No matter the product, it is not about creating one idea. It is about coming up with dozens, even hundreds, of different ideas so that they can be narrowed down to the few that will ultimately be good. There are two ways of coming to these ideas.

The first is to go for internal idea sources. Employees and company stakeholders would be the thinkers in this scenario. This includes roles like product managers, research and development, marketers, and so much more.

There is also the choice of going external. This means outside suppliers, stakeholders, and competitors, among other resources.

From there, it is about screening those ideas down to the few that are good. When you move past the idea phase, the goal is not to go back. Make sure that the ideas making it this far are good ones.

Concept Development and testing

When you have an idea that you feel good about, the plan is to take it from a mere idea to an actual product concept. Think of the product concept as a much more detailed version of that idea. Multiple concepts can be developed here—just consider the time, resources, and efforts that go into it.

It is also necessary that you test it out in one of the markets of choice. These concepts have to be pretty precise to have a real impact, and that is where testing can reveal just how impactful that product concept may be.

There is a lot to like about testing out concepts in front of a portion of the target audiences. This allows developers to see the responses of the people, what the appeal of the product may be, and how reliable the entire concept is. It also allows the opportunity to ask the target audience about specific questions which can help with pricing, product design, and prototyping.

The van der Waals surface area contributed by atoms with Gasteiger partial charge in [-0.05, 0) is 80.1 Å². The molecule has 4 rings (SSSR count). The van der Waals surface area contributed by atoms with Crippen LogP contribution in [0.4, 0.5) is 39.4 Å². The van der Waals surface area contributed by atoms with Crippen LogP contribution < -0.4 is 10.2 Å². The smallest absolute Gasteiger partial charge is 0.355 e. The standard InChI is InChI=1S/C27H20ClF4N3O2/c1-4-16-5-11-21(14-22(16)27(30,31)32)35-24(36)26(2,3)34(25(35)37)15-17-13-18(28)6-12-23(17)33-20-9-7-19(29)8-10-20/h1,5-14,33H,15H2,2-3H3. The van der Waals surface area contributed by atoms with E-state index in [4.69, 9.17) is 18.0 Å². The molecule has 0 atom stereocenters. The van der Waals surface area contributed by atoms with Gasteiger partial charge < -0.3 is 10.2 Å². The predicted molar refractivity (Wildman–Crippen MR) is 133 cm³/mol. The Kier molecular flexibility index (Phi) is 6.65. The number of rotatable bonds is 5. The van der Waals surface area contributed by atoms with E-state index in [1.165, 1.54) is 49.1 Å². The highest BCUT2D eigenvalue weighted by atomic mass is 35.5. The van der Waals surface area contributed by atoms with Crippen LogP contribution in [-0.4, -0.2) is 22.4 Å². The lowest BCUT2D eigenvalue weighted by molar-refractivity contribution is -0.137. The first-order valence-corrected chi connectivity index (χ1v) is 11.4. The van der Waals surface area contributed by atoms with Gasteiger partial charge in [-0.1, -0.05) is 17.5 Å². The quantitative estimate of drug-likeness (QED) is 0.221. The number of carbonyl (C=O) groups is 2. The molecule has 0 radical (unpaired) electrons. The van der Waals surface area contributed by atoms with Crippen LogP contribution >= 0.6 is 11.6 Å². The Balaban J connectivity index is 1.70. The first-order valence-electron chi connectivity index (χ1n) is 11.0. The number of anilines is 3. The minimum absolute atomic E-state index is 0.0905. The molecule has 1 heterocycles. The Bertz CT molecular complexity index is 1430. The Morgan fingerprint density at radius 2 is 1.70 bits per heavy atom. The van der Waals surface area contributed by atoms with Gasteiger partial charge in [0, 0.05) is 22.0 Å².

Developing a Market Strategy

Though they are two different things, the market strategy is crucial in the development of the product. When you have a complete product and have thoroughly tested it, it is time to develop the marketing strategy. This is developed by keeping things like the market share, current market, and the target audience at the forefront.

A marketing strategy has a few main parts to it. Those include a target market description, value proposition, pricing outline, profit and market share goals, distribution and marketing budget, and long-term goals such as sales, marketing mix, and profit goals.

Business Potential

After all of that has been done—the development of the product, the market research, and determining whether it is a viable product—it is time to evaluate all of the information and determine how effective the new product may be.

Projecting costs, potential revenue, and conducting the necessary research are crucial here. Having a developed sales forecast is there to help put an estimate on things like profits, costs, and a timeline as to when those things will unfold.

Conclusion

Though the concept is somewhat similar, there are major differences between product and market development. One is the process of developing a process from the germination of an idea to the release to market. The other is analyzing the market and determining whether there is potential to serve that market.

Understanding that basic distinction is important in any business. Though there are many different methodologies within each of those distinctions, they ultimately can tie into one another as a company looks to bring products to market.